Every 6 weeks, our group meets for Art Guild, a hands-on art class based on the book, ‘Discovering Great Artists‘ that provides easy to do art projects in the style of the artist the lesson is focused on. This month, our subject was Louise Nevelson, whose massive monochromatic found-art sculptures are both interesting and inspired. We took a page from her book and gathered all kinds of junk, from paper and plastic tubes and bottles to keys and other bits of metal and bric-a-brak. The kids used a combination of school glue, hot glue and tape to create a single, stand alone work of sculpture and then spray-painted it to mimic Nevelson’s style. Once all the pieces were painted, we assembled them all into a somewhat uniform larger piece. Though our work was not quite as impressive as Nevelson’s, it was a great introduction to modern art, and hopefully gave the kids a glimpse of what is possible for their own experimentation with art.
Today, our group took a trip to Galveston to visit the NOAA Fisheries Sea Turtle Lab. If you’ve never been before, this is a really cool place to visit!
NOAA Fisheries, also known as the National Marine Fisheries Service, is an office of the National Oceanic and Atmospheric Administration within the Department of Commerce. Under the Marine Mammal Protection Act and the Endangered Species Act, NOAA Fisheries works to recover protected marine species while allowing economic and recreational opportunities. Their sea turtle lab is part of a conservation/research and development project to create turtle-safe fishing nets. The facility in Galveston hosts a class to help educate the public about sea turtles, and offers a tour of the lab where the turtles are housed for two years as they grow, to be released back in the location they were taken from.
Today, we hosted an ‘egg drop’ contest! Everyone brought all kinds of things from home to build a capsule capable of protecting an egg from a 10′ drop. We had so many neat ideas! From a cradle of straws, to a fully-insulated cup; foam, paper, fabric and everything in between. If you’re looking for a neat science-focused activity, this one was a winner!
Something new we’ll be trying out this summer is LARP-ing, or ‘live action role playing’ for PE. One of our families are frequent LARPers, and offered to work with the kids to make foam swords, and go over basic safety and combat rules. The kids spent a lot of time on their creations, and we can’t wait to put them to good use at our next Park Day!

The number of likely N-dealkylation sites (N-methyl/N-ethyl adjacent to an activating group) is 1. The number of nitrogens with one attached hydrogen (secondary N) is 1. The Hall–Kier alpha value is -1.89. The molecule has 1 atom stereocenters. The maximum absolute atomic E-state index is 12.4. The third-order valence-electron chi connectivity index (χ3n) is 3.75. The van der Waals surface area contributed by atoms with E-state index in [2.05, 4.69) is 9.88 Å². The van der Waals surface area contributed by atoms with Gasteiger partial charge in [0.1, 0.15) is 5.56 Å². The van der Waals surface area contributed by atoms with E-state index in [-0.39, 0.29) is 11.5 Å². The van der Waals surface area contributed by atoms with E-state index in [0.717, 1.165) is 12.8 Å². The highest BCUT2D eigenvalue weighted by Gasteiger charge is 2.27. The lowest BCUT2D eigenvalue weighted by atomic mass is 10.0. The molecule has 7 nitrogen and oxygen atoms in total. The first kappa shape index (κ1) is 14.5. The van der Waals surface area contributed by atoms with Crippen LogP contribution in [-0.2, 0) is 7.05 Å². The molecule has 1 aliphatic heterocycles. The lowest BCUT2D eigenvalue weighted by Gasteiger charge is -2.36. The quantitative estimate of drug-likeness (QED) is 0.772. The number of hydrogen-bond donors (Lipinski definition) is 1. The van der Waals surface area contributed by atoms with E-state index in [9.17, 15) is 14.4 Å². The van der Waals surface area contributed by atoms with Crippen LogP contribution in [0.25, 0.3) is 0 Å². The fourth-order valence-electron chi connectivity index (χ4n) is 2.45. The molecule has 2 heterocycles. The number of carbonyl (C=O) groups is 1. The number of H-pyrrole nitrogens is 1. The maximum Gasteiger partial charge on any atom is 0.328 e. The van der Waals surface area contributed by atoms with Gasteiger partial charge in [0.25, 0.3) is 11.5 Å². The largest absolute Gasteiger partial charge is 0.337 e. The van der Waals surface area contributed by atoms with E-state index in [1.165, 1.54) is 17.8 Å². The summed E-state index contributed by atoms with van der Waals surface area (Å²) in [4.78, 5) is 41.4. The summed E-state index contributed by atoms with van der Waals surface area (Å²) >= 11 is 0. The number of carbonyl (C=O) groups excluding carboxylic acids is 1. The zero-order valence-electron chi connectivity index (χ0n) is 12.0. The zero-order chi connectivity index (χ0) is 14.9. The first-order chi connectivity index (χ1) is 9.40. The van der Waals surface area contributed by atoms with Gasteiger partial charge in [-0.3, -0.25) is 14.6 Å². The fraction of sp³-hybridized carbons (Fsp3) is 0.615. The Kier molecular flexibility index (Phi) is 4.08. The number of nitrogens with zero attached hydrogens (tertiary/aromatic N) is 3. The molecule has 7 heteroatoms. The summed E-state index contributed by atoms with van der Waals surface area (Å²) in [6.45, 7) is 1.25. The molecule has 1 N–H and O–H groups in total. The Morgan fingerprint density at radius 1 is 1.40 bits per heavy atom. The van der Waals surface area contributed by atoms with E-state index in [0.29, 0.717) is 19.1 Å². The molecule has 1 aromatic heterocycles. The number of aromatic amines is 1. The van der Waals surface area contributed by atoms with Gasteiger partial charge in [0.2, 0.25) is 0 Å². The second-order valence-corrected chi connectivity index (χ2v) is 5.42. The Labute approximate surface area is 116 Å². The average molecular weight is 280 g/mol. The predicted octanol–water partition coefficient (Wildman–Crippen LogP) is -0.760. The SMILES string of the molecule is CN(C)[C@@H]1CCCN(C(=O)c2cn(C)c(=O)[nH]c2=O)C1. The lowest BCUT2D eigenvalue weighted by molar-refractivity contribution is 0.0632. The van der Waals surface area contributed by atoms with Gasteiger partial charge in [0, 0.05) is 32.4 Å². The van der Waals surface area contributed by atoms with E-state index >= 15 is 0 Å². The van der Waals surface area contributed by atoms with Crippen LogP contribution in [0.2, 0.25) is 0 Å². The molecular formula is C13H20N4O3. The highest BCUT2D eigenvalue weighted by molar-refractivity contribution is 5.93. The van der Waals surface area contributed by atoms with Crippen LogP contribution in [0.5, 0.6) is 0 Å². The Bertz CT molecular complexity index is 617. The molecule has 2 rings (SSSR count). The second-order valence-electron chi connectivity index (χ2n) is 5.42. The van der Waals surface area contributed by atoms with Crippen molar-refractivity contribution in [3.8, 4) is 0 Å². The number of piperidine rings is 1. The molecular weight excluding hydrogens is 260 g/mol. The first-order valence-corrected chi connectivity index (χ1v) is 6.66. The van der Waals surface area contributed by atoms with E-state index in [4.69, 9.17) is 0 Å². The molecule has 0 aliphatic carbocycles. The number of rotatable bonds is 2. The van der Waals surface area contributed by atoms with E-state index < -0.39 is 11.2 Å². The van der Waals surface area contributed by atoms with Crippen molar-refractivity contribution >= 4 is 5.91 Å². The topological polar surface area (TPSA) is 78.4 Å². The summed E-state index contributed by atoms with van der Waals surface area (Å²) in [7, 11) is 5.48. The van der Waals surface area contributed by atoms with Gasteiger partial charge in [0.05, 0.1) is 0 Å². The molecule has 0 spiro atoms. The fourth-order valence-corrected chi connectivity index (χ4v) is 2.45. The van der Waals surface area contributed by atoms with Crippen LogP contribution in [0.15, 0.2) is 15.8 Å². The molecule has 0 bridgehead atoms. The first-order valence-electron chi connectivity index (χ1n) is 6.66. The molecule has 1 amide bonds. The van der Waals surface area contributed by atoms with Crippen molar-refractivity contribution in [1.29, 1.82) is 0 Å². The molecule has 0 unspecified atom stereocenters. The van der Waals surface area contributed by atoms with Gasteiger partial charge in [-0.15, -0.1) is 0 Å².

Each month, we get together for our Art Guild. We’re using the book ‘Discovering Great Artists‘ as our guide, and so far, it’s been great! Several of our families have the book, and work lessons into their personal curriculum during the interval between art classes. This month, we’re studying Mary Cassatt, and the kids made art prints that were inspired by her method of creating prints.
This week, we took off for Lufkin, TX to visit the Ellen Trout Zoo, home to the biggest ostentation of peacocks I have ever seen running free through the grounds. The kids had fun checking out all the different areas of the zoo – one of the best things about this zoo is that it’s a breeding zoo, so the enclosures are small, which means that the animals are REALLY close and have few hiding places. Thankfully, this zoo is only a temporary stop for most of the animals there until they go back to their home zoos after recovering from pregnancy and birth.
If you get a chance, check them out – Lufkin is about the same distance travel-wise as Houston, it’s smaller, so you can definitely see everything in one day, and it’s shady (perfect for the upcoming summer heat)!
Each month, we get together for our Art Guild. We’re using the book ‘Discovering Great Artists‘ as our guide, and so far, it’s been great! Several of our families have the book, and work lessons into their personal curriculum during the interval between art classes. This month, we’re studying Henri Toulouse Latrec, and the kids made event posters inspired by his style.
We spent our morning in the Big Thicket National Preserve, Texas-Big Sandy/Centennial Forest (or what will be!) with our homeschool group. Our group of 19 kids and adults, plus 8 Park Rangers and a few other volunteers spent the morning putting 800 longleaf pine saplings in the ground. Afterwards, we went on a half-mile hike through an older part of Centennial Forest where they were experimenting with different techniques for clearing some of the underbrush to promote the growth and return of the longleaf as the predominant species of pine in this area.
The Big Thicket is celebrating 100 years through the Centennial Initiative, which encourages the public to take an active role in visiting and preserving the forests in our area. If you’re interested in getting involved, contact the Big Thicket Visitor’s Center to find out how you can help. The next public planting day will be Saturday, March 12, but there are groups that go out each week. If you’d like to join us next time we go as a group, join us on Facebook!
almost all 800 in the ground!
scouting a good spot
the cool kids’ table
learning about the long leaf
baby longleaf pine – needles and fire make the longleaf endure!